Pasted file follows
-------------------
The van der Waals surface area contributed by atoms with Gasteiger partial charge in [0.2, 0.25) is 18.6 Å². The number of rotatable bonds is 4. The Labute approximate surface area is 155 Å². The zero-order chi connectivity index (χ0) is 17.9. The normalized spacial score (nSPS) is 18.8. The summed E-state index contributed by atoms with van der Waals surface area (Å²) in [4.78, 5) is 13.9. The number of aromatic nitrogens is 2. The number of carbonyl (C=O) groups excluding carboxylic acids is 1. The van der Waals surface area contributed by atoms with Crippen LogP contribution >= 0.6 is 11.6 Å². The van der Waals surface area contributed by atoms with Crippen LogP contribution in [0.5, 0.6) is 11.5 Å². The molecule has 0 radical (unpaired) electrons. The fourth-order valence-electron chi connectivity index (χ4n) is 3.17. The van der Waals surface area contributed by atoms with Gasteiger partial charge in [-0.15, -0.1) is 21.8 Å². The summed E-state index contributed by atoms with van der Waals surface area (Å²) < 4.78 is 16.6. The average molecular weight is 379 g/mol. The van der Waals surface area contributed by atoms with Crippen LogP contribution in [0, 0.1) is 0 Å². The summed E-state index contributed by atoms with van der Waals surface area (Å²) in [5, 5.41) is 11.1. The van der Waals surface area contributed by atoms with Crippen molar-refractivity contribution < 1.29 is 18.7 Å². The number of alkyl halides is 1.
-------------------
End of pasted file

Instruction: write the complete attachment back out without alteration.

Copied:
The van der Waals surface area contributed by atoms with Gasteiger partial charge in [0.2, 0.25) is 18.6 Å². The number of rotatable bonds is 4. The Labute approximate surface area is 155 Å². The zero-order chi connectivity index (χ0) is 17.9. The normalized spacial score (nSPS) is 18.8. The summed E-state index contributed by atoms with van der Waals surface area (Å²) in [4.78, 5) is 13.9. The number of aromatic nitrogens is 2. The number of carbonyl (C=O) groups excluding carboxylic acids is 1. The van der Waals surface area contributed by atoms with Crippen LogP contribution >= 0.6 is 11.6 Å². The van der Waals surface area contributed by atoms with Crippen LogP contribution in [0.5, 0.6) is 11.5 Å². The molecule has 0 radical (unpaired) electrons. The fourth-order valence-electron chi connectivity index (χ4n) is 3.17. The van der Waals surface area contributed by atoms with Gasteiger partial charge in [-0.15, -0.1) is 21.8 Å². The summed E-state index contributed by atoms with van der Waals surface area (Å²) < 4.78 is 16.6. The average molecular weight is 379 g/mol. The van der Waals surface area contributed by atoms with Crippen LogP contribution in [0, 0.1) is 0 Å². The summed E-state index contributed by atoms with van der Waals surface area (Å²) in [5, 5.41) is 11.1. The van der Waals surface area contributed by atoms with Crippen molar-refractivity contribution < 1.29 is 18.7 Å². The number of alkyl halides is 1.